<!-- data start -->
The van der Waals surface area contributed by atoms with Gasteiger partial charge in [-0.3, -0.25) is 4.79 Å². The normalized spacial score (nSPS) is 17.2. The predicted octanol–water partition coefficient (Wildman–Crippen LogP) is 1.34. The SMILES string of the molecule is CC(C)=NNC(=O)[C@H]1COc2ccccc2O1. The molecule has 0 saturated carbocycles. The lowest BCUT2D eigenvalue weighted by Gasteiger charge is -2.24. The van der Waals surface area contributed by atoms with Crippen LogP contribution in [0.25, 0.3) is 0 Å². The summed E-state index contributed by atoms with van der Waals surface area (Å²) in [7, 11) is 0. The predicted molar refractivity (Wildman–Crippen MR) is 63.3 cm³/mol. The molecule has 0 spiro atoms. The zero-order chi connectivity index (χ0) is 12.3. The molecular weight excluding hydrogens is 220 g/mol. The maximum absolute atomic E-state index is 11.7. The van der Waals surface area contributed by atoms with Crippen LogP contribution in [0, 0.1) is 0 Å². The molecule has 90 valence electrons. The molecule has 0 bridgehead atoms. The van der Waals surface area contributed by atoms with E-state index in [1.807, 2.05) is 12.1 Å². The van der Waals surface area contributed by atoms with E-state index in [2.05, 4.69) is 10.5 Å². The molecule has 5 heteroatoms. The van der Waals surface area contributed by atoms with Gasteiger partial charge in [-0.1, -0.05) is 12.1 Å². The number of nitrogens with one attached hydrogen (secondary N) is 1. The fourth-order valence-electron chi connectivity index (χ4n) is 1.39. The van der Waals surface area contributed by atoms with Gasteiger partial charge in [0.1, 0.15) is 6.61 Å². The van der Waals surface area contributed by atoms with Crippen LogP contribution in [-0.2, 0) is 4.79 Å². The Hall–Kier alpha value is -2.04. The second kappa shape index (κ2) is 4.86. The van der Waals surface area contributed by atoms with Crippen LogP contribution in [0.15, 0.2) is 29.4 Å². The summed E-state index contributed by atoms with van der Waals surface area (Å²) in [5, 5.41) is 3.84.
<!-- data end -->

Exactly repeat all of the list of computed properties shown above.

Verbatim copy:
The van der Waals surface area contributed by atoms with Gasteiger partial charge in [-0.3, -0.25) is 4.79 Å². The normalized spacial score (nSPS) is 17.2. The predicted octanol–water partition coefficient (Wildman–Crippen LogP) is 1.34. The SMILES string of the molecule is CC(C)=NNC(=O)[C@H]1COc2ccccc2O1. The molecule has 0 saturated carbocycles. The lowest BCUT2D eigenvalue weighted by Gasteiger charge is -2.24. The van der Waals surface area contributed by atoms with Crippen LogP contribution in [0.25, 0.3) is 0 Å². The summed E-state index contributed by atoms with van der Waals surface area (Å²) in [7, 11) is 0. The predicted molar refractivity (Wildman–Crippen MR) is 63.3 cm³/mol. The molecule has 0 spiro atoms. The zero-order chi connectivity index (χ0) is 12.3. The molecular weight excluding hydrogens is 220 g/mol. The maximum absolute atomic E-state index is 11.7. The van der Waals surface area contributed by atoms with Crippen LogP contribution in [0, 0.1) is 0 Å². The molecule has 90 valence electrons. The molecule has 0 bridgehead atoms. The van der Waals surface area contributed by atoms with E-state index in [1.807, 2.05) is 12.1 Å². The van der Waals surface area contributed by atoms with E-state index in [2.05, 4.69) is 10.5 Å². The molecule has 5 heteroatoms. The van der Waals surface area contributed by atoms with Gasteiger partial charge in [-0.1, -0.05) is 12.1 Å². The number of nitrogens with one attached hydrogen (secondary N) is 1. The fourth-order valence-electron chi connectivity index (χ4n) is 1.39. The van der Waals surface area contributed by atoms with Gasteiger partial charge in [0.1, 0.15) is 6.61 Å². The van der Waals surface area contributed by atoms with Crippen LogP contribution in [-0.2, 0) is 4.79 Å². The Hall–Kier alpha value is -2.04. The second kappa shape index (κ2) is 4.86. The van der Waals surface area contributed by atoms with Crippen LogP contribution in [0.15, 0.2) is 29.4 Å². The summed E-state index contributed by atoms with van der Waals surface area (Å²) in [5, 5.41) is 3.84.